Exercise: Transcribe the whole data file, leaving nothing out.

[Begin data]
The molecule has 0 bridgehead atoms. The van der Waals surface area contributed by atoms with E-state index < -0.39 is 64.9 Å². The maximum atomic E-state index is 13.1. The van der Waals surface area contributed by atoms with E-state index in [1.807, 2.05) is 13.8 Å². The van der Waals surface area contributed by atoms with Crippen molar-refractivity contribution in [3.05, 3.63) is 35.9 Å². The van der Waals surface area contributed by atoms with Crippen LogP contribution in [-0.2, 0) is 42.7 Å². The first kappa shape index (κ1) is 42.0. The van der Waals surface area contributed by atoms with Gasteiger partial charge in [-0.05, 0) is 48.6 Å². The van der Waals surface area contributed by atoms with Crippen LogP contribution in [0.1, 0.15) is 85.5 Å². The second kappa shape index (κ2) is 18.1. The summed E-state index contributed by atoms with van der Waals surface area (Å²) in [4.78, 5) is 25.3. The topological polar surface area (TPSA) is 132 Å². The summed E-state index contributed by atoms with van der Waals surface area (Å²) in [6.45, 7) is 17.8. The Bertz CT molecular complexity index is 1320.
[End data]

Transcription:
The molecule has 0 bridgehead atoms. The van der Waals surface area contributed by atoms with E-state index < -0.39 is 64.9 Å². The maximum atomic E-state index is 13.1. The van der Waals surface area contributed by atoms with E-state index in [1.807, 2.05) is 13.8 Å². The van der Waals surface area contributed by atoms with Crippen molar-refractivity contribution in [3.05, 3.63) is 35.9 Å². The van der Waals surface area contributed by atoms with Crippen LogP contribution in [-0.2, 0) is 42.7 Å². The first kappa shape index (κ1) is 42.0. The van der Waals surface area contributed by atoms with Gasteiger partial charge in [-0.05, 0) is 48.6 Å². The van der Waals surface area contributed by atoms with Crippen LogP contribution in [0.1, 0.15) is 85.5 Å². The second kappa shape index (κ2) is 18.1. The summed E-state index contributed by atoms with van der Waals surface area (Å²) in [4.78, 5) is 25.3. The topological polar surface area (TPSA) is 132 Å². The summed E-state index contributed by atoms with van der Waals surface area (Å²) in [6.45, 7) is 17.8. The Bertz CT molecular complexity index is 1320.